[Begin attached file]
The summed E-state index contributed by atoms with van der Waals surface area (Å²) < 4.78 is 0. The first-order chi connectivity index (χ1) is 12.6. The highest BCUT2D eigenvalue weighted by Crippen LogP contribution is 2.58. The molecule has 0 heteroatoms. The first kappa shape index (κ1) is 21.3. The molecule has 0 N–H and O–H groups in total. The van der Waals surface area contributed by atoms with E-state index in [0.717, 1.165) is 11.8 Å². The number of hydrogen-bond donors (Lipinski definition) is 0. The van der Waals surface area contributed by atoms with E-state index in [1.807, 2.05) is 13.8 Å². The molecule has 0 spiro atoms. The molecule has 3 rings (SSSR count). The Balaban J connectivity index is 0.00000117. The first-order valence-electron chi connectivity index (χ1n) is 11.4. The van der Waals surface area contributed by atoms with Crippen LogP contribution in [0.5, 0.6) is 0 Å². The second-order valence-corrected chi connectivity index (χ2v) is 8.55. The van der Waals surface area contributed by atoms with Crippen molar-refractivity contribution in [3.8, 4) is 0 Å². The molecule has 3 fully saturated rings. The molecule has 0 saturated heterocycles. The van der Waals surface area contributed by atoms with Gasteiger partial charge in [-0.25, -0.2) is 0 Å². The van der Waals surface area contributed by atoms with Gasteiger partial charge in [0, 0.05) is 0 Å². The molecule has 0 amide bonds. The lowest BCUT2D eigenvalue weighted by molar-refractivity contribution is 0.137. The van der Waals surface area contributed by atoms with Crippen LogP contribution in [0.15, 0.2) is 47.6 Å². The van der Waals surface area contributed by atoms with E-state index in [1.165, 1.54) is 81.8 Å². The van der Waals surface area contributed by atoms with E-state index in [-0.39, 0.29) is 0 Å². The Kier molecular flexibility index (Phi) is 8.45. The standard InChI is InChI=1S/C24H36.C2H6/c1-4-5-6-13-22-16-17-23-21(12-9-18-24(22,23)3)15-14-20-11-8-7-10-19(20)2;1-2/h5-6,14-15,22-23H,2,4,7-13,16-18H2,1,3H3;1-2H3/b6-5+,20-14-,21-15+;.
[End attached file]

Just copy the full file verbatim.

The summed E-state index contributed by atoms with van der Waals surface area (Å²) < 4.78 is 0. The first-order chi connectivity index (χ1) is 12.6. The highest BCUT2D eigenvalue weighted by Crippen LogP contribution is 2.58. The molecule has 0 heteroatoms. The first kappa shape index (κ1) is 21.3. The molecule has 0 N–H and O–H groups in total. The van der Waals surface area contributed by atoms with E-state index in [0.717, 1.165) is 11.8 Å². The number of hydrogen-bond donors (Lipinski definition) is 0. The van der Waals surface area contributed by atoms with E-state index in [1.807, 2.05) is 13.8 Å². The molecule has 0 spiro atoms. The molecule has 3 rings (SSSR count). The Balaban J connectivity index is 0.00000117. The first-order valence-electron chi connectivity index (χ1n) is 11.4. The van der Waals surface area contributed by atoms with Crippen LogP contribution in [0.5, 0.6) is 0 Å². The second-order valence-corrected chi connectivity index (χ2v) is 8.55. The van der Waals surface area contributed by atoms with Crippen molar-refractivity contribution in [3.8, 4) is 0 Å². The molecule has 3 fully saturated rings. The molecule has 0 saturated heterocycles. The van der Waals surface area contributed by atoms with Gasteiger partial charge in [-0.25, -0.2) is 0 Å². The van der Waals surface area contributed by atoms with Gasteiger partial charge in [0, 0.05) is 0 Å². The molecule has 0 amide bonds. The lowest BCUT2D eigenvalue weighted by molar-refractivity contribution is 0.137. The van der Waals surface area contributed by atoms with Crippen LogP contribution in [0.15, 0.2) is 47.6 Å². The van der Waals surface area contributed by atoms with E-state index in [1.165, 1.54) is 81.8 Å². The van der Waals surface area contributed by atoms with E-state index in [-0.39, 0.29) is 0 Å². The Kier molecular flexibility index (Phi) is 8.45. The standard InChI is InChI=1S/C24H36.C2H6/c1-4-5-6-13-22-16-17-23-21(12-9-18-24(22,23)3)15-14-20-11-8-7-10-19(20)2;1-2/h5-6,14-15,22-23H,2,4,7-13,16-18H2,1,3H3;1-2H3/b6-5+,20-14-,21-15+;.